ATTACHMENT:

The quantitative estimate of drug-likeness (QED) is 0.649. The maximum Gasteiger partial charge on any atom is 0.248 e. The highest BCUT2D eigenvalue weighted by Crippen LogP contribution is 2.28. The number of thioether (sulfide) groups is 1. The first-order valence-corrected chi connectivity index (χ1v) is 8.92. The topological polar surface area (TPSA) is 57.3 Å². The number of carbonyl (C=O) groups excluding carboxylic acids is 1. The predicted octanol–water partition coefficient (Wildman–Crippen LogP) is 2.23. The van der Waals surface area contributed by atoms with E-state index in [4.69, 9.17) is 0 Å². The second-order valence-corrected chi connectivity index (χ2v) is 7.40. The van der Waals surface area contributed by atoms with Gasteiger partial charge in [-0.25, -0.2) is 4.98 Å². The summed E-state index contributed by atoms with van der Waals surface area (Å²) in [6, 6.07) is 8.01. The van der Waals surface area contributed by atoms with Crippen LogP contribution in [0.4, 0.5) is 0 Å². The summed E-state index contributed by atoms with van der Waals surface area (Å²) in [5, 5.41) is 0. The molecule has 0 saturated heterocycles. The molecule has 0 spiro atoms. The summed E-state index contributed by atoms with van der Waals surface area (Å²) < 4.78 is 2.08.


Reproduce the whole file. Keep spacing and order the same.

The quantitative estimate of drug-likeness (QED) is 0.649. The maximum Gasteiger partial charge on any atom is 0.248 e. The highest BCUT2D eigenvalue weighted by Crippen LogP contribution is 2.28. The number of thioether (sulfide) groups is 1. The first-order valence-corrected chi connectivity index (χ1v) is 8.92. The topological polar surface area (TPSA) is 57.3 Å². The number of carbonyl (C=O) groups excluding carboxylic acids is 1. The predicted octanol–water partition coefficient (Wildman–Crippen LogP) is 2.23. The van der Waals surface area contributed by atoms with E-state index in [4.69, 9.17) is 0 Å². The second-order valence-corrected chi connectivity index (χ2v) is 7.40. The van der Waals surface area contributed by atoms with Gasteiger partial charge in [-0.25, -0.2) is 4.98 Å². The summed E-state index contributed by atoms with van der Waals surface area (Å²) in [6, 6.07) is 8.01. The van der Waals surface area contributed by atoms with Crippen LogP contribution in [0.4, 0.5) is 0 Å². The summed E-state index contributed by atoms with van der Waals surface area (Å²) in [5, 5.41) is 0. The molecule has 0 saturated heterocycles. The molecule has 0 spiro atoms. The summed E-state index contributed by atoms with van der Waals surface area (Å²) < 4.78 is 2.08.